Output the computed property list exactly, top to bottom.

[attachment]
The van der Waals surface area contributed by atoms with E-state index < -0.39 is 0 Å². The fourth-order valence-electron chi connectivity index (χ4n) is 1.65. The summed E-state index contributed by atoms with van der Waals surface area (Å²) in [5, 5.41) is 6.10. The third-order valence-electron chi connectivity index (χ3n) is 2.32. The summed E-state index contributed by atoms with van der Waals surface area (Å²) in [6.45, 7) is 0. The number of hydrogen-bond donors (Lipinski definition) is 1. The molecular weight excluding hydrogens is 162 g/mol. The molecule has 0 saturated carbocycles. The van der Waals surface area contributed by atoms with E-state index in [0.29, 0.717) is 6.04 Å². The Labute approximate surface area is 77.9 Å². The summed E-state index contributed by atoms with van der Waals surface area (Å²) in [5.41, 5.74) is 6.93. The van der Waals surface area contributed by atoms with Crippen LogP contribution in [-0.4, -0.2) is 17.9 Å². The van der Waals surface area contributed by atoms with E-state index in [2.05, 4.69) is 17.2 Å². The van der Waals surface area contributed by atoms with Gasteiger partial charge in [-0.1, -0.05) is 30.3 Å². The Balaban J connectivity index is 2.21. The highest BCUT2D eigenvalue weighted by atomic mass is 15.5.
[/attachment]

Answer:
The van der Waals surface area contributed by atoms with E-state index < -0.39 is 0 Å². The fourth-order valence-electron chi connectivity index (χ4n) is 1.65. The summed E-state index contributed by atoms with van der Waals surface area (Å²) in [5, 5.41) is 6.10. The third-order valence-electron chi connectivity index (χ3n) is 2.32. The summed E-state index contributed by atoms with van der Waals surface area (Å²) in [6.45, 7) is 0. The number of hydrogen-bond donors (Lipinski definition) is 1. The molecular weight excluding hydrogens is 162 g/mol. The molecule has 0 saturated carbocycles. The van der Waals surface area contributed by atoms with E-state index in [0.29, 0.717) is 6.04 Å². The Labute approximate surface area is 77.9 Å². The summed E-state index contributed by atoms with van der Waals surface area (Å²) in [5.41, 5.74) is 6.93. The van der Waals surface area contributed by atoms with Crippen LogP contribution in [-0.4, -0.2) is 17.9 Å². The van der Waals surface area contributed by atoms with E-state index in [2.05, 4.69) is 17.2 Å². The van der Waals surface area contributed by atoms with Gasteiger partial charge in [-0.1, -0.05) is 30.3 Å². The Balaban J connectivity index is 2.21. The highest BCUT2D eigenvalue weighted by atomic mass is 15.5.